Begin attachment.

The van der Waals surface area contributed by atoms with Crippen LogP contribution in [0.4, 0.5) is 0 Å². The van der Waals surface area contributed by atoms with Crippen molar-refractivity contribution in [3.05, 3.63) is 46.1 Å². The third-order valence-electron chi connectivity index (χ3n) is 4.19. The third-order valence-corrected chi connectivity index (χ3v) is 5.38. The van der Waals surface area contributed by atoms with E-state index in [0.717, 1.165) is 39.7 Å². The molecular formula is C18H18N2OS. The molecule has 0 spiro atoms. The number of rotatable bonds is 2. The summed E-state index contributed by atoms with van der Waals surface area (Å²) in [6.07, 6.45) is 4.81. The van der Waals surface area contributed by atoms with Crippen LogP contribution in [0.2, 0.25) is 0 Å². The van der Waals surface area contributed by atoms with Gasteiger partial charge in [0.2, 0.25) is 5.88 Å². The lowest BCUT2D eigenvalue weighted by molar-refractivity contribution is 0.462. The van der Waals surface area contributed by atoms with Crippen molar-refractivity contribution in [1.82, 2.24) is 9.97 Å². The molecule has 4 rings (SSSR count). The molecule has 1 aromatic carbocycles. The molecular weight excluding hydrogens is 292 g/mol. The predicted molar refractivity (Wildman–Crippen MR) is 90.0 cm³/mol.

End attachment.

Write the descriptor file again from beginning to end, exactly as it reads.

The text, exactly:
The van der Waals surface area contributed by atoms with Crippen LogP contribution in [0.4, 0.5) is 0 Å². The van der Waals surface area contributed by atoms with Crippen molar-refractivity contribution in [3.05, 3.63) is 46.1 Å². The third-order valence-electron chi connectivity index (χ3n) is 4.19. The third-order valence-corrected chi connectivity index (χ3v) is 5.38. The van der Waals surface area contributed by atoms with E-state index in [0.717, 1.165) is 39.7 Å². The molecular formula is C18H18N2OS. The molecule has 0 spiro atoms. The number of rotatable bonds is 2. The summed E-state index contributed by atoms with van der Waals surface area (Å²) in [6.07, 6.45) is 4.81. The van der Waals surface area contributed by atoms with Crippen LogP contribution in [0.2, 0.25) is 0 Å². The van der Waals surface area contributed by atoms with Gasteiger partial charge in [0.2, 0.25) is 5.88 Å². The lowest BCUT2D eigenvalue weighted by molar-refractivity contribution is 0.462. The van der Waals surface area contributed by atoms with Crippen molar-refractivity contribution in [1.82, 2.24) is 9.97 Å². The molecule has 4 rings (SSSR count). The molecule has 1 aromatic carbocycles. The molecular weight excluding hydrogens is 292 g/mol. The predicted molar refractivity (Wildman–Crippen MR) is 90.0 cm³/mol.